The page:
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Project selected under the Innovation Programme Call for Proposals 2019:
Secure Tenure in African Cities: Micro Funds for Community Innovation
What is the problem?
The Revolutionary Government of Zanzibar (RGoZ) has struggled to provide Certificates of Occupancy to citizens. Without such documents, however, land users may face ownership, management, and tenure issues and delays in development projects.
Where does it occur?
Who does it affect?
The lack of title deeds to their properties affects landowners’ ability to use, improve, and manage their properties most effectively. The lack of data also affects the government’s ability to effectively implement new land development projects.
What are the causes?
RGoZ needed a more efficient method for collecting land information. The goal of the project was to develop a data collection method that used ubiquitous digital technology.
Working closely with the government, Spatial Collective and partners set up a data model and data collection protocols; developed a field guide and criteria for selection of tools and methods; created customized technology to collect data; trained Zanzibar stakeholders on data collection and management; carried out data collection in a pilot area; and supported the Zanzibar Commission for Lands (COLA) with data processing.
The project aimed to set in motion activities that will enable RGoZ to reach the desired target of adjudicating 50% of land ownership claims in the coming months and years.
Further, the project sought to enhance the local capacity and institutional development necessary to support the design and implementation of evidence-driven urban property rights interventions.
Finally, a project goal was to benefit citizens by helping them obtain certificates of occupancy on their properties, thereby unlocking the assets within those properties.
The project collaborated closely with RGoZ, a rarity in this sector. Spatial Collective engaged with and received support from the Ministry of Lands, Energy and Water to conduct this pilot project. They worked directly with COLA in all critical stages, such as the review of existing land adjudication processes, field testing the proposed tool, and the actual property data collection. Through all stages, insights and practical knowledge were shared between the teams.
Together with COLA, Spatial Collective reviewed the existing adjudication process, redesigned the paper-based adjudication form, and, working with Cadasta Foundation, built a platform for digital land data collection. Using this platform, we were able to engage more data collectors, thereby speeding up the process. All the required property data (e.g., boundary points, owner information, relevant documents, signatures, etc.) was collected once and digitally recorded.
In 6 weeks of fieldwork, 10 data collectors mapped 492 plots in the town of Shakani and documented 230 men and 85 women as landowners. Of these, only 170 had any existing form of documentation asserting their claim to the land they occupied; the most common (76%) method of land acquisition was by purchase. For the adjudicated plots, certificates of occupancy have yet to be issued, as there are still two legal procedures remaining in the process. However, according to the adjudication officers, these two steps are relatively straightforward, since they now have a means of quickly and efficiently collecting ownership information.
The methodology proved so effective that COLA, supported by a data acceleration grant from Cadasta, have chosen to continue with data collection despite the COVID-19 pandemic (Tanzania remained relatively open during the crisis). The commission expressed interest in further working with Spatial Collective and donors to scale up this project and incorporate other innovative digital strategies that will help them quickly regularize land tenure in the entire island nation.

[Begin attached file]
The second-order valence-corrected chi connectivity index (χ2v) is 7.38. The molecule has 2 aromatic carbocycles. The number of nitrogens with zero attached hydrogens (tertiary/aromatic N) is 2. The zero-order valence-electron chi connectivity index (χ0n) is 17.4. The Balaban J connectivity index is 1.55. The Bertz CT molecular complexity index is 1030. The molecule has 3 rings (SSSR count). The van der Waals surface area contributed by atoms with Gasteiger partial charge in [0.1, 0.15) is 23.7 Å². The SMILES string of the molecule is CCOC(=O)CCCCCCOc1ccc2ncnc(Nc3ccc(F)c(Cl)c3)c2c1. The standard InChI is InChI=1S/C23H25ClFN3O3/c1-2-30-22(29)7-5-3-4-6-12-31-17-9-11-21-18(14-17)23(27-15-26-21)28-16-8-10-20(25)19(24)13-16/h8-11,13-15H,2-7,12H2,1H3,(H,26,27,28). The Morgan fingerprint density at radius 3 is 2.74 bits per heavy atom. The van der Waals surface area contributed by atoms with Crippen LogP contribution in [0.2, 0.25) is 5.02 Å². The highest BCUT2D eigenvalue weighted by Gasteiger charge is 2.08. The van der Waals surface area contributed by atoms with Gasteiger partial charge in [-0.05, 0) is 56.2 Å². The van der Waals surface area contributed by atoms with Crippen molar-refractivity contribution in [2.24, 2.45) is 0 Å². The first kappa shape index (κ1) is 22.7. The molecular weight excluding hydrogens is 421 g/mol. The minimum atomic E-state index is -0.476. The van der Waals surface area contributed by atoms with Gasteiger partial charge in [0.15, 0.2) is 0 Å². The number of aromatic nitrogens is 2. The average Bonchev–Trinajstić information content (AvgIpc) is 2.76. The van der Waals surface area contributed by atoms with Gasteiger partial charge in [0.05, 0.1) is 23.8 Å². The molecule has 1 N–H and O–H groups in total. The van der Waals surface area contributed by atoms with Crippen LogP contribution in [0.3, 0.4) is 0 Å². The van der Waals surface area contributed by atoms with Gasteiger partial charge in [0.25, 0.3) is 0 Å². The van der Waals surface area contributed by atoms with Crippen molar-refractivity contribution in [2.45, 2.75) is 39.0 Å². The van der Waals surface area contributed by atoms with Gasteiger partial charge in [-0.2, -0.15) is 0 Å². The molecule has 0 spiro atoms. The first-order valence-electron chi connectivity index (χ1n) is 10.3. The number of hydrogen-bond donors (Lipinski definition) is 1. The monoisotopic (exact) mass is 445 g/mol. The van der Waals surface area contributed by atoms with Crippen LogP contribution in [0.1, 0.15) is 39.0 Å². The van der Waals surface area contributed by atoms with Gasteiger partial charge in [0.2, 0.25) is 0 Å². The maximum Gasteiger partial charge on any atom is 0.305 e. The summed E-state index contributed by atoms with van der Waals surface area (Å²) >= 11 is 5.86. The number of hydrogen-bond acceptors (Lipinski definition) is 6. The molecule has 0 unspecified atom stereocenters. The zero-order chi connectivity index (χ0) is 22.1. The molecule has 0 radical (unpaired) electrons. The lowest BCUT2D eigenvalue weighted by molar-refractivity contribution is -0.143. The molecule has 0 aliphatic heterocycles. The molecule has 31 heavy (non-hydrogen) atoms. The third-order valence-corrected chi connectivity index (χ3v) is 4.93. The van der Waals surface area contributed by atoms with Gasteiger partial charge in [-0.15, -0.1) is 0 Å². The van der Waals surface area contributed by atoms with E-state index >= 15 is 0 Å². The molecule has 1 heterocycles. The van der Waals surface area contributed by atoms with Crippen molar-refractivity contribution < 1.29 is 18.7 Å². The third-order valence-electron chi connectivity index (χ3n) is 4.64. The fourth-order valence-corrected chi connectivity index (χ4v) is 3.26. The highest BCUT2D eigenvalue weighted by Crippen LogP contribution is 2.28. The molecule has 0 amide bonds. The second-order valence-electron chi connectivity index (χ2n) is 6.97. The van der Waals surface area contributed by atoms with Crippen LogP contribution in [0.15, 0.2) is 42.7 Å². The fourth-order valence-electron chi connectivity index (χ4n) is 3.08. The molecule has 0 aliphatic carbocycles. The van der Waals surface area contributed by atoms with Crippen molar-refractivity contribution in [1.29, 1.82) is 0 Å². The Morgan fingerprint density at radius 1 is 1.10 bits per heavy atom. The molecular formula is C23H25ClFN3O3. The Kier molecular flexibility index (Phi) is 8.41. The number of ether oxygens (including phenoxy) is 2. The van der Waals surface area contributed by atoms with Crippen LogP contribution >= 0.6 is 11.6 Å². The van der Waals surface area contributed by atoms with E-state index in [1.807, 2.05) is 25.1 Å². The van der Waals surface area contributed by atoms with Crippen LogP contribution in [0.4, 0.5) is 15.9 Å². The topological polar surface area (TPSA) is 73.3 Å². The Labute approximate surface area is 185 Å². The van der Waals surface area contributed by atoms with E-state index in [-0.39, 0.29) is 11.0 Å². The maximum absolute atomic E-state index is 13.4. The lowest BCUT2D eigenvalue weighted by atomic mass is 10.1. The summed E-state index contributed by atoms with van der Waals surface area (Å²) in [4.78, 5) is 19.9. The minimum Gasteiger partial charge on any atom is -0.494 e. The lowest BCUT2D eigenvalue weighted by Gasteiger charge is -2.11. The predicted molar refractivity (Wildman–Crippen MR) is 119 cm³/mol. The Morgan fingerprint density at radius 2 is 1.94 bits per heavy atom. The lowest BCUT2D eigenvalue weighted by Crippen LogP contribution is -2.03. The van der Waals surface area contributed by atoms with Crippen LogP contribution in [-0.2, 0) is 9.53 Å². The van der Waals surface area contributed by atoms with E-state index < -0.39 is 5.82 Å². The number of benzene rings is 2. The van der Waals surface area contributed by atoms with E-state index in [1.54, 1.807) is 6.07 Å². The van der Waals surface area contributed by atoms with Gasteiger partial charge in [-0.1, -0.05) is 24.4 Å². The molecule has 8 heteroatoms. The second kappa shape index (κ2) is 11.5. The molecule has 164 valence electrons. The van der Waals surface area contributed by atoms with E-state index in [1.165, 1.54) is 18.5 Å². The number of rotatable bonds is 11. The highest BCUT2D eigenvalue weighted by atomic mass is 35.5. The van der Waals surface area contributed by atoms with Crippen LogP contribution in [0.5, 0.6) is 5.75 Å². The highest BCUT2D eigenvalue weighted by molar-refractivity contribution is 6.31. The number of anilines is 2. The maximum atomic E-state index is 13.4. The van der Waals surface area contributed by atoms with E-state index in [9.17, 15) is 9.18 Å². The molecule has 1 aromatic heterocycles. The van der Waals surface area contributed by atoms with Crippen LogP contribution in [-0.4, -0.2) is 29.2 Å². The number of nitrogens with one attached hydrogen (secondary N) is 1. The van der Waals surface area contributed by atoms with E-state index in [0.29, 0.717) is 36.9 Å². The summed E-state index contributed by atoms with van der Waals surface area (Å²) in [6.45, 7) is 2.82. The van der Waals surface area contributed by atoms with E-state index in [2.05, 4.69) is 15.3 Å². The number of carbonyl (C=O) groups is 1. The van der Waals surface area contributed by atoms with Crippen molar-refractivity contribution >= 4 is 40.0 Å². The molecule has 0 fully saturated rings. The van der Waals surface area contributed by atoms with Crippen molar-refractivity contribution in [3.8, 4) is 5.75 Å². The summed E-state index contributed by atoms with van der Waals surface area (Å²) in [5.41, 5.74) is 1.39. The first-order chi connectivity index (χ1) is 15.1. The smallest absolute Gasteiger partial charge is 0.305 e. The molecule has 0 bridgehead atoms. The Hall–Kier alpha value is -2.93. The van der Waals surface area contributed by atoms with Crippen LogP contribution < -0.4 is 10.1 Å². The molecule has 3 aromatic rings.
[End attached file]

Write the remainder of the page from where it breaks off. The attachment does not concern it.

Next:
There are likely hundreds of thousands of properties on Zanzibar Archipelago. Using traditional tools and methods, the work of documenting every single plot cannot be finished in a lifetime. By contrast, using new technologies dramatically speeds up the data collection process, while at the same time, the ease of use enables the deployment of a large contingent of enumerators.
The only caveat, as raised by the adjudication officers, was the accuracy of the location data. The project application could not achieve the accuracy of the GNSS RTK system currently used by the department. To remedy this, we incorporated high-resolution drone imagery (7cm) into our workflow, which helped us achieve less than 1-meter accuracy, which was acceptable to the adjudication officers.
“The positive feedback I get from residents personally calling me is encouraging. This shows that this method we are testing is so far effective in terms of involving the local community. So far, my office is satisfied with the speed and quality of data coming in.”
— Land Adjudication officer
“This new method the Commission is using to document our land is very effective to us. In a few minutes, I complete a process that used to take months. I don’t to have spend a lot of money and time visiting the lands office multiple times to deliver various documents.”
— Shakani resident
About the grant recipient
Spatial Collective is a Nairobi-based, Geographic Information Systems (GIS) and technology consulting company that
operates primarily in East Africa. Its model consists of training and supporting communities and organisations on
adopting available technologies to collect data that is important to them.
Most of Spatial Collective’s work is conducted in difficult environments where there is little existing data and on issues of
significant global importance ranging from property rights, environmental management, livelihoods, economic prosperity,
formal and informal governance initiatives, and safety and security.
Resources from this project